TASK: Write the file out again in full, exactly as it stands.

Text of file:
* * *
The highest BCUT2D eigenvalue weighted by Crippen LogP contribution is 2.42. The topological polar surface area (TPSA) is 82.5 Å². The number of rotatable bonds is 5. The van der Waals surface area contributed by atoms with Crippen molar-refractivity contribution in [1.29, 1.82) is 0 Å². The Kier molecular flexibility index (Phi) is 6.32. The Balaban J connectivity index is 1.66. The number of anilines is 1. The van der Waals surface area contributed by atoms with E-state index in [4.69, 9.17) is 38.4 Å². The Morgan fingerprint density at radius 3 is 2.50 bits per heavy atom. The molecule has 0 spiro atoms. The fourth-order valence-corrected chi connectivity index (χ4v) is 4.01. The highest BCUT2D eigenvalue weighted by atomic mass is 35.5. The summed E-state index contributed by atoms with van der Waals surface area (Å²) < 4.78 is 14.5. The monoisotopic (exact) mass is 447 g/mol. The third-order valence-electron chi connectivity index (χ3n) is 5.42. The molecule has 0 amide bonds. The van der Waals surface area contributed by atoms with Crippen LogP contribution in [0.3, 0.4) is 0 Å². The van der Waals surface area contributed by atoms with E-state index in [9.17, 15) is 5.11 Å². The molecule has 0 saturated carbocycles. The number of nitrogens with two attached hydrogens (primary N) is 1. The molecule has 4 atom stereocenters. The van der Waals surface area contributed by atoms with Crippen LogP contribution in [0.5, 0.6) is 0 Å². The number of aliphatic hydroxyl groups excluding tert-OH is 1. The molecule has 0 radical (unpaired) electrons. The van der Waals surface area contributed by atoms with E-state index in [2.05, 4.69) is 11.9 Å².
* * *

The highest BCUT2D eigenvalue weighted by Crippen LogP contribution is 2.42. The topological polar surface area (TPSA) is 82.5 Å². The number of rotatable bonds is 5. The van der Waals surface area contributed by atoms with Crippen molar-refractivity contribution in [1.29, 1.82) is 0 Å². The Kier molecular flexibility index (Phi) is 6.32. The Balaban J connectivity index is 1.66. The number of anilines is 1. The van der Waals surface area contributed by atoms with E-state index in [4.69, 9.17) is 38.4 Å². The Morgan fingerprint density at radius 3 is 2.50 bits per heavy atom. The molecule has 0 spiro atoms. The fourth-order valence-corrected chi connectivity index (χ4v) is 4.01. The highest BCUT2D eigenvalue weighted by atomic mass is 35.5. The summed E-state index contributed by atoms with van der Waals surface area (Å²) < 4.78 is 14.5. The monoisotopic (exact) mass is 447 g/mol. The third-order valence-electron chi connectivity index (χ3n) is 5.42. The molecule has 0 amide bonds. The van der Waals surface area contributed by atoms with Crippen LogP contribution in [0.3, 0.4) is 0 Å². The van der Waals surface area contributed by atoms with E-state index in [9.17, 15) is 5.11 Å². The molecule has 0 saturated carbocycles. The number of nitrogens with two attached hydrogens (primary N) is 1. The molecule has 4 atom stereocenters. The van der Waals surface area contributed by atoms with Crippen LogP contribution in [0.5, 0.6) is 0 Å². The number of aliphatic hydroxyl groups excluding tert-OH is 1. The molecule has 0 radical (unpaired) electrons. The van der Waals surface area contributed by atoms with E-state index in [2.05, 4.69) is 11.9 Å².